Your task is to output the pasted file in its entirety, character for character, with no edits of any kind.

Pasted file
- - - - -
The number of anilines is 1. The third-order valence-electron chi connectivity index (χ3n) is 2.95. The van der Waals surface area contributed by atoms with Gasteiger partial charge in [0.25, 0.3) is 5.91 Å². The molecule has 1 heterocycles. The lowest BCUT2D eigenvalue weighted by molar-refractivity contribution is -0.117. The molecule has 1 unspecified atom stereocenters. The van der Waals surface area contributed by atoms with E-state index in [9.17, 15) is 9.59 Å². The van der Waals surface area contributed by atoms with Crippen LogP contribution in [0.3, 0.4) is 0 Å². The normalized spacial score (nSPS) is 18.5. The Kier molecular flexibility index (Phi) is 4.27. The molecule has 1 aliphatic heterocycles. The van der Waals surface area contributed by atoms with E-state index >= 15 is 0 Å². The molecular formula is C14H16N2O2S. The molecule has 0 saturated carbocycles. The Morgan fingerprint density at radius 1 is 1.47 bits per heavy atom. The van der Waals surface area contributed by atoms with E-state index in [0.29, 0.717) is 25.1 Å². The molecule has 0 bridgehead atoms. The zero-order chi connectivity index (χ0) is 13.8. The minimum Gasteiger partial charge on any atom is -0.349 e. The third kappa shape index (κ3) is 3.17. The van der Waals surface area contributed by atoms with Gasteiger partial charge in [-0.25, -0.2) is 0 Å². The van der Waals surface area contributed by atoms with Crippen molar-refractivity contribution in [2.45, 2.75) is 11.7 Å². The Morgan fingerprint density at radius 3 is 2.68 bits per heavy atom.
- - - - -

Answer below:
The number of anilines is 1. The third-order valence-electron chi connectivity index (χ3n) is 2.95. The van der Waals surface area contributed by atoms with Gasteiger partial charge in [0.25, 0.3) is 5.91 Å². The molecule has 1 heterocycles. The lowest BCUT2D eigenvalue weighted by molar-refractivity contribution is -0.117. The molecule has 1 unspecified atom stereocenters. The van der Waals surface area contributed by atoms with E-state index in [9.17, 15) is 9.59 Å². The van der Waals surface area contributed by atoms with Crippen LogP contribution in [0.3, 0.4) is 0 Å². The normalized spacial score (nSPS) is 18.5. The Kier molecular flexibility index (Phi) is 4.27. The molecule has 1 aliphatic heterocycles. The van der Waals surface area contributed by atoms with E-state index >= 15 is 0 Å². The molecular formula is C14H16N2O2S. The molecule has 0 saturated carbocycles. The Morgan fingerprint density at radius 1 is 1.47 bits per heavy atom. The van der Waals surface area contributed by atoms with E-state index in [0.29, 0.717) is 25.1 Å². The molecule has 0 bridgehead atoms. The zero-order chi connectivity index (χ0) is 13.8. The minimum Gasteiger partial charge on any atom is -0.349 e. The third kappa shape index (κ3) is 3.17. The van der Waals surface area contributed by atoms with Gasteiger partial charge in [-0.25, -0.2) is 0 Å². The van der Waals surface area contributed by atoms with Crippen molar-refractivity contribution in [2.45, 2.75) is 11.7 Å². The Morgan fingerprint density at radius 3 is 2.68 bits per heavy atom.